It was one of those shining days. The azaleas were peeking out as spring came to the Chesapeake. I was in my car, tearing it up in hopeful duet with Canadian crooner Michael Bublé, when I noticed something interesting. Throughout "Come Fly With Me," I was just a little bit out in front. Bublé held each note a nanosecond longer than I did and waited just an extra half-instant before sliding into the next phrase. Though my voice was every bit as velvety and my attitude even more ring-a-ding-ding, I was always a shade faster than the master. Hmmm ... a voice inside me said.
Later, that night, I noted Letterman's patience as he ambled through a scripted joke. His easy pace, his confidence, his willingness to meander toward the punch line seemed central to the mirth. Hmmm... the same voice purred.
And then, sleepless with incipient insight, I stumbled on the last note of my eureka chord in Bob Dylan's memoirs. "I did everything fast," wrote the troubadour of his early struggles to marshal his skills. "I needed to slow my mind down if I was going to be a composer with anything to say."
"Aha!" I muttered to the 2 a.m. silence. All these years, I had been searching for the same thing every man desires: fast answers to all of my dilemmas. And therein lay the problem. Apparently, slower is the secret to success.
While I've got no beef with the easy-goers — the meditators with their mantras, the slow foodies with their local yams — let's be clear that, from its first flicker, my slow wasn't theirs. No, my slow was less about savoring than succeeding. I didn't want to stop and smell the roses. I wanted to tear out the garden and replace it with a sweet post-and-beam cabin in which I could pursue every conceivable form of excellence and pleasure. And so, in the past few years, I've traveled my own private road to slow in search of more: more money, more muscle, more laughs, maybe even more satisfaction. I've found that professionals across many disciplines had found that immense benefits accrue to those who ease off the accelerator. This is how I left the hurried go-go-go path to which we've been habituated in search of the most highly evolved man I could possibly be ... at any speed.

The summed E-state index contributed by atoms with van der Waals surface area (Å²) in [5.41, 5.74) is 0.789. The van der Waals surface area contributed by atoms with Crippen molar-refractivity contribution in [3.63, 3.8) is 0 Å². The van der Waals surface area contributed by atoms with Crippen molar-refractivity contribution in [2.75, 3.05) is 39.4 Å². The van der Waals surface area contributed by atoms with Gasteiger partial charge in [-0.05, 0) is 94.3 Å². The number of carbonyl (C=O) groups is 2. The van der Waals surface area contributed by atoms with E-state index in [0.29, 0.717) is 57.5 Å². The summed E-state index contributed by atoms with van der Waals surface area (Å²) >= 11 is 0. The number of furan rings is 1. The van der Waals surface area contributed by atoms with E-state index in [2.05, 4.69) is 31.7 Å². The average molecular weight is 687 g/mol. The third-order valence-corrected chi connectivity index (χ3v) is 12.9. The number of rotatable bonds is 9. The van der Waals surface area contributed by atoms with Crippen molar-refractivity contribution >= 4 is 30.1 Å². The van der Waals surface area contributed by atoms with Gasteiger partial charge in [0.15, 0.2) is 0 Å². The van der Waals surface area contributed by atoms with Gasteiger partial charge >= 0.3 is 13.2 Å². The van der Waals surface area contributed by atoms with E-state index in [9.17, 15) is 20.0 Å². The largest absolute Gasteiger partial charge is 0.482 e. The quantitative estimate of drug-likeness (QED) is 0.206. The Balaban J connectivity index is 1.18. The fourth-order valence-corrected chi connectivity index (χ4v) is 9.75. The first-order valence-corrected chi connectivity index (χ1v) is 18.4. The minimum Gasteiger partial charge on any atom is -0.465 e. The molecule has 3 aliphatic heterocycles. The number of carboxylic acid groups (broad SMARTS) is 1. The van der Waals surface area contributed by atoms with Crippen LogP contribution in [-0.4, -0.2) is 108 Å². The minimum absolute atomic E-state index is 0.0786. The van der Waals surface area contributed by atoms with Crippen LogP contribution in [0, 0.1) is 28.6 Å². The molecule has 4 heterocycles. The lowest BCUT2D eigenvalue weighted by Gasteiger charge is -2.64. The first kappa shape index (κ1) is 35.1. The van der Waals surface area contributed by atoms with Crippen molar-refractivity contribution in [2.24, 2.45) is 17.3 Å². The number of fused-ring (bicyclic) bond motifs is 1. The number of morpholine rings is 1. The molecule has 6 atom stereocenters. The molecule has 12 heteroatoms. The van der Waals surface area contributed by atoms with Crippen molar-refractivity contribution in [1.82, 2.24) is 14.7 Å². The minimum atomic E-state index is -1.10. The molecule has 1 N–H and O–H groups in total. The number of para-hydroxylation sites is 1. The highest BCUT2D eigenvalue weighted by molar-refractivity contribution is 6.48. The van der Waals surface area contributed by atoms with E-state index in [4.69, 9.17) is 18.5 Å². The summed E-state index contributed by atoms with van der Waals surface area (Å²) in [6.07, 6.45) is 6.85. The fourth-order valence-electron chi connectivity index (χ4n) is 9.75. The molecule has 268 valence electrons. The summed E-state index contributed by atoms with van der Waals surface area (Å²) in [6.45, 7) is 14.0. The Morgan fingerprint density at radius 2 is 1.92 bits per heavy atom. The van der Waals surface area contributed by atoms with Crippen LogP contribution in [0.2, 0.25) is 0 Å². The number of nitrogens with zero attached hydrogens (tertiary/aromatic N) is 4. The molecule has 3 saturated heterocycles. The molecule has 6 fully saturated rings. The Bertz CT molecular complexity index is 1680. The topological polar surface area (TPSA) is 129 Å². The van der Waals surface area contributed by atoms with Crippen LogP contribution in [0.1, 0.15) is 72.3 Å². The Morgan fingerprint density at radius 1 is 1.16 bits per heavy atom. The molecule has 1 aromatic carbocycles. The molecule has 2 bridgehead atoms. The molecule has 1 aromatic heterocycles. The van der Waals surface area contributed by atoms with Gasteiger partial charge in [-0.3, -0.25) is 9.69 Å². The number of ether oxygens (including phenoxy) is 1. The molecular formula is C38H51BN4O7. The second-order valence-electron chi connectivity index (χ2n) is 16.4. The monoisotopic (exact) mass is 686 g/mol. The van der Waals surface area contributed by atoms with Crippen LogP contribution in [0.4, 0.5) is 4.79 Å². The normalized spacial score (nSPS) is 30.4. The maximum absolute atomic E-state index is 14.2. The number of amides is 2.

Romance: Score slowly
Mae West was right that anything worth doing is worth doing slowly... very slowly. "Women l-o-o-o-n-n-n-n-g for slower sex," says sex therapist Lori Buckley, PsyD, of Pasadena, California, as emphatically as possible. "Often, the first thing to disappear from a sexual relationship is the long, lingering, teasing kiss. Lots of women miss the run-up to arousal." If you want great sex on a Saturday night, Buckley suggests starting with brief, soft, tender kisses throughout the day, offered as if there's no agenda. Try the back of the neck.
Slow is also female-friendly once the cuddling commences. "A slower penetration and withdrawal often leads to more stimulation for both her G-spot and clitoris," says Buckley. And don't just slow your hips. "If I could give men one piece of physical advice that would improve their partner's pleasure, it would be to slow down their fingers and tongues."
Of course, it's tough to go slowly when Barney is almost over and the kids will run in any minute. But slower sex is a win-win. In one of nature's sweet coincidences, what appears to be unselfishness (deference to her arousal rate) is actually self-serving. If you can render her pie-eyed with lust, your chances of getting another at-bat soon — maybe even later, after SportsCenter — spike. Incidentally, if you'd ever like to keep the party going, remember this: "If, just before orgasm, a man slows and deepens his breathing, he can delay ejaculation," according to Buckley, thus prolonging the pleasure for both of you.
Wealth: Succeed slowly